It was amazing
For me, that was easily the second best Apple keynote after the introduction of the iPhone in January 2007. With so many new things introduced, I needed a few days to process everything. And I decided that it would be worthwhile to rewatch the keynote and take extensive notes in the meantime, so that I could present some sort of ‘critical recap’ interspersed with my observations. Considering the length of this, I thought it would be better to split it in two parts — one about Mac OS X Yosemite, the other about iOS 8.
Tim Cook is getting a better speaker event after event, keynote after keynote. He looked more confident, more spontaneous and more relaxed than in previous appearances. He looked excited, and not just reciting his speech. Then Craig Federighi — the ebullient senior vice president of Software Engineering — stole the show.
Name is Yosemite. OS X Yosemite.
I hope they’ll get to OS X Weed further down the line, though. That version could have a choice of Dalmatian and Flower Power desktop themes. (I guess only long-time Mac users will get the joke.)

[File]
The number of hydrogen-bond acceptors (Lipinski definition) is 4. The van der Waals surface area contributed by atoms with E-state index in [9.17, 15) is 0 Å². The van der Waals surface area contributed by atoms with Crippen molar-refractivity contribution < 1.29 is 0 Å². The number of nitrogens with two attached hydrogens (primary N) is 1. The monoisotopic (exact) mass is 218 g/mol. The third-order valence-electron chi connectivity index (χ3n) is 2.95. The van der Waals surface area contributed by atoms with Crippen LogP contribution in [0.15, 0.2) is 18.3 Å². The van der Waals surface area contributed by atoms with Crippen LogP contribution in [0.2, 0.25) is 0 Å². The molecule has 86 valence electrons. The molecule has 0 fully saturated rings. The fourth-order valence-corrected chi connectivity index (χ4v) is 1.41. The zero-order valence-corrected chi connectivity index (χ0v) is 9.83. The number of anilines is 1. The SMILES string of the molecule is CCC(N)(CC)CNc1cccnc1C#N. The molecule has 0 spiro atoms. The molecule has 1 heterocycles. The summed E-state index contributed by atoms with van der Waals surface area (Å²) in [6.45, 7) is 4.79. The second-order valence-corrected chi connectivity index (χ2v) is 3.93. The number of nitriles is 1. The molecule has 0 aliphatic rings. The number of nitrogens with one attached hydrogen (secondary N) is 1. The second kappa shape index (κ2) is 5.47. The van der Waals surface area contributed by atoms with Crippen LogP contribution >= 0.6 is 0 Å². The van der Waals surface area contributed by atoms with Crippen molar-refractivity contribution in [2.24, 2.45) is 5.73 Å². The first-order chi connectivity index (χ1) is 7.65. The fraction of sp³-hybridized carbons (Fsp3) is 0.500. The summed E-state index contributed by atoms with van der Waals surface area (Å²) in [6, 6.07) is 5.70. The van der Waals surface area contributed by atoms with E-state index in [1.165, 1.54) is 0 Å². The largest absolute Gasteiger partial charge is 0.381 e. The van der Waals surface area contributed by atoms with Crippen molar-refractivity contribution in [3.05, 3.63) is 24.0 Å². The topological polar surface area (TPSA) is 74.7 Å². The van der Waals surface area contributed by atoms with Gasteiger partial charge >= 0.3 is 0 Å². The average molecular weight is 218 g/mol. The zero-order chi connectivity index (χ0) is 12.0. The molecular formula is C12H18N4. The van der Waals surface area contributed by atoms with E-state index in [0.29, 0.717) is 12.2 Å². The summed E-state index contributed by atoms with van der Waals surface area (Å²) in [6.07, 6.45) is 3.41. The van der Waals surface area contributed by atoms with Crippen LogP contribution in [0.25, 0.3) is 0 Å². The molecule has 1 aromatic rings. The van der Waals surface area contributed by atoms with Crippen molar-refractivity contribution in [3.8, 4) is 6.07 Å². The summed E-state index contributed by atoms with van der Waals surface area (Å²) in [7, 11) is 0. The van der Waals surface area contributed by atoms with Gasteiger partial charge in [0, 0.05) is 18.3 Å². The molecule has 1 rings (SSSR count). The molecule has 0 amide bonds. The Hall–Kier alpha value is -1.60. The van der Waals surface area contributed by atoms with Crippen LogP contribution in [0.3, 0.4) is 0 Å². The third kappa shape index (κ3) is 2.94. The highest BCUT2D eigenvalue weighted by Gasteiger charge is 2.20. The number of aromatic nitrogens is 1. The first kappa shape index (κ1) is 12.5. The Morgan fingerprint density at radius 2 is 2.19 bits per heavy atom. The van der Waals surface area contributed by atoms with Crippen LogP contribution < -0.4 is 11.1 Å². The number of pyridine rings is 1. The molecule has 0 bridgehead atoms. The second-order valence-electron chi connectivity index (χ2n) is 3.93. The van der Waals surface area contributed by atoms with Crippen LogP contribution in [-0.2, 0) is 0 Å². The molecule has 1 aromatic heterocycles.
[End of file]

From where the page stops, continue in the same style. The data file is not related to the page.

OS X’s new interface
As easily predicted, Yosemite sports a flattened UI. Yosemite is to Mavericks what iOS 7 has been to iOS 6. The funny thing is, I loved iOS 7’s interface from the very first moment Apple showed it, but a lot of people didn’t, and had to get used to it over time. With Yosemite, it seems the reaction is the opposite from what I’ve been reading so far. A lot of people are loving it already, and I guess I’ll have to get used to it, because for the moment it raises a few concerns. There are some things I do like, while for other visual choices the impression I have is that Apple has put stylishness over usability (or at least Apple’s idea of elegance over usability). The impression is that, at this juncture, for Apple the more important thing is that OS X looked visually more like iOS. And that has come with some tradeoffs.